Understanding Your Will: What Does "Per Stirpes" Mean?
Estate planning is filled with exotic-sounding Latin-based terms like "per stirpes" that can be a bit intimidating. But it's important to understand what they mean when you're making a will or creating a living trust.
What Per Stirpes Means
Per stirpes translates loosely to "my roots" in Latin. It refers to your beneficiaries. They take from your estate by right of representation, which means that they'll inherit in a share equal to that of the individual they're representing. The term is commonly applied to grandchildren. It might appear in your will as something like, "I leave XYZ to my then living descendants, per stirpes."
Here's how it works: Whatever bequest a parent would have been entitled to receive from your estate moves to her children if she predeceases you. If you have two children, each of them might receive a one-half share of your estate. Your grandchildren will receive nothing -- at least while their parents are living. But if one of your children should predecease you, her one-half share would pass in its entirety to her children.
If she is the parent of three of your grandchildren, each of those grandchildren would receive 1/3 of her 1/2 share of your estate, or 1/6. Your other child would still receive his one-half share and your deceased child's one-half share would be divided equally among her three children. One-half divided by three equals 1/6 of your overall estate, so that's what each these three grandchildren would receive.
Per Stirpes vs. Per Capita Distributions
Contrast this to "per capita," which translates loosely to "by headcount." You might see this presented in your will or trust as something like, "I leave XYZ to my then living descendants, per capita."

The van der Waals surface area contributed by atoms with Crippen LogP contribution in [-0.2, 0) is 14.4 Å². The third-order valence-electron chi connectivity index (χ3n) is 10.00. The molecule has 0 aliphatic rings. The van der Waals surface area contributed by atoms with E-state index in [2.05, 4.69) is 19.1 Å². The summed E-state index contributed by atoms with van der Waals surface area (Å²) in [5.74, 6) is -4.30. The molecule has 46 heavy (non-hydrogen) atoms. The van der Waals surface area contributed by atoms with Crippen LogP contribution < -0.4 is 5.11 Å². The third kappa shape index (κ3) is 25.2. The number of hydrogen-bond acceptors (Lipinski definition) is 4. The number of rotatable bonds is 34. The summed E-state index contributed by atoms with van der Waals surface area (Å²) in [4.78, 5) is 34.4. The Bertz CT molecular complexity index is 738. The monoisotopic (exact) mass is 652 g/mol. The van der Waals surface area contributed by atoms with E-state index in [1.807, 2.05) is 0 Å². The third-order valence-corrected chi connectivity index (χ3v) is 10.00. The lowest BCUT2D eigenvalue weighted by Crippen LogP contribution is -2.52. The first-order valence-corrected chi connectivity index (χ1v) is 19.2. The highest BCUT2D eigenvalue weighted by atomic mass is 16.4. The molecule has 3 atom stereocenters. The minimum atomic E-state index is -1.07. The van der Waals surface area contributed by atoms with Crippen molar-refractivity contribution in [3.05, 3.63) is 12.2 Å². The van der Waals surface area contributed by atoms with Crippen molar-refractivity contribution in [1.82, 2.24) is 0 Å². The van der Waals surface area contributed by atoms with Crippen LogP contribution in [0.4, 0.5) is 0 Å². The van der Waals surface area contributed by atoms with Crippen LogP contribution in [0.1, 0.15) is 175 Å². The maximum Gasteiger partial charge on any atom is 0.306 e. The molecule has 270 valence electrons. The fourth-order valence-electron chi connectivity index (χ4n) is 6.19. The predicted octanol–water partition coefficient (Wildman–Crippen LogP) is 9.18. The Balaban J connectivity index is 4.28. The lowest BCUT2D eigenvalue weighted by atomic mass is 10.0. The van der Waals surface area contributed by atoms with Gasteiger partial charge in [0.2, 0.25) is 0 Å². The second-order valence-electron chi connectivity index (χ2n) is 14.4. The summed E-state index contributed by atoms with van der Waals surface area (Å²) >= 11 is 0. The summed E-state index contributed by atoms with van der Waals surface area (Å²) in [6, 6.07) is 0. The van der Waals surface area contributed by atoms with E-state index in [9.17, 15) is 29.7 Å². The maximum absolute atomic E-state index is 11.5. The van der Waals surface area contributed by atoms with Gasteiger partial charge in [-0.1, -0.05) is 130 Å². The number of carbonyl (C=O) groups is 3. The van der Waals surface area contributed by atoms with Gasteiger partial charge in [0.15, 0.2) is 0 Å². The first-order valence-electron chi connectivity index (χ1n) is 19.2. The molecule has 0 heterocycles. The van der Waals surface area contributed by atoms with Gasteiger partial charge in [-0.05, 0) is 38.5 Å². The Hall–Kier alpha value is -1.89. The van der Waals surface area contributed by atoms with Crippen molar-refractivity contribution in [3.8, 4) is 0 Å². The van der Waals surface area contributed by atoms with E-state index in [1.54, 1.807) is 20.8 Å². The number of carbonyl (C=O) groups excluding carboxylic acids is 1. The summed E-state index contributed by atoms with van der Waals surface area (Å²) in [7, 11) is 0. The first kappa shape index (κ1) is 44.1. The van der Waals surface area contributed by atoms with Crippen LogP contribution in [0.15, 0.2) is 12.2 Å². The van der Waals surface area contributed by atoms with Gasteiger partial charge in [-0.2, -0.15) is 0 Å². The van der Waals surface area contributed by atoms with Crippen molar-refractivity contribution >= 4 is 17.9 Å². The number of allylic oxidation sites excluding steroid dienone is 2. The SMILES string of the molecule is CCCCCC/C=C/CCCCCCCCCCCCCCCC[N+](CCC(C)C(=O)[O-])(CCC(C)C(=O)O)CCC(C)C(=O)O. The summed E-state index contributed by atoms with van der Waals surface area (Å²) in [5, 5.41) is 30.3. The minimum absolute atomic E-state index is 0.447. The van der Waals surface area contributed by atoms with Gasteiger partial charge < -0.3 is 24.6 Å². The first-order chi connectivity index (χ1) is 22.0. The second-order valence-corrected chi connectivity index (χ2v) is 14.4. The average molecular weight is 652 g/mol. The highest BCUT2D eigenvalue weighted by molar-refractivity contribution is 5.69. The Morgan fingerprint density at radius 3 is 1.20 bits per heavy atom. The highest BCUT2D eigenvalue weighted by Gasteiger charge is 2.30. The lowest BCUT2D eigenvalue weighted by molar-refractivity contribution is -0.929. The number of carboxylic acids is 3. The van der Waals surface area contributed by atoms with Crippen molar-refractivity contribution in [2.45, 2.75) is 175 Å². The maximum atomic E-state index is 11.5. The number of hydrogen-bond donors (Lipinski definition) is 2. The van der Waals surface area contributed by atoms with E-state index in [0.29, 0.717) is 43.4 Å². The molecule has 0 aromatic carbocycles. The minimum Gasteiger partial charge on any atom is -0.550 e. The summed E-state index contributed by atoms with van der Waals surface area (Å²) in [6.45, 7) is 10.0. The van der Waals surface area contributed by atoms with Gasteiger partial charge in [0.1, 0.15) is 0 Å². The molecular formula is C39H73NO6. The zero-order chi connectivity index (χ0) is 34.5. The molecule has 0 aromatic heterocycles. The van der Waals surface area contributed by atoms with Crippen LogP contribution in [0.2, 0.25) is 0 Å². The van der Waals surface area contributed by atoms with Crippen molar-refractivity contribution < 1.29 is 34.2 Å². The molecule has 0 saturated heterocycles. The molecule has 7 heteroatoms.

If you have two children and five grandchildren who survive you, all would receive a 1/7 share of your estate in a per capita distribution because there are seven of them. If one of your children predeceases you, each of the others would receive a 1/6 share because now there are only six of them. Her share effectively returns to your estate; it doesn't pass to her descendants. The right of representation becomes moot because your grandchildren are already receiving a share.
Intestate Estates—If You Die Without a Will
These terms are not just important in your last will and testament or living trust agreement. If you should die without an estate plan in place, your property will pass to your heirs according to your state's rules for intestate succession. In other words, your state's laws would determine who gets what of your property and assets. Your state's code will provide that your closest living relatives will inherit from you either by a per stirpes distribution system or a per capita distribution system.
It varies from state to state.
This is a very good reason to create an estate plan if you haven't already done so, particularly if you're not in agreement with the way your state will automatically distribute your estate and you have a large family. Your will or living trust agreement effectively supersedes these state laws.
Even if you're unmarried and have only one child and no grandchildren, state law will intercede at your death if you don't have an estate plan in place. If your child predeceases you, your estate will likely pass to more distant relatives, some of whom you might not have wanted to inherit from you. In a worst-case scenario, it's possible that your estate could "escheat" to the state if you leave no living relatives. This is the case regardless of whether your state defaults to a per capita or per stirpes distribution system.
Your estate planning attorney can help you review your options to determine what best suits your concerns.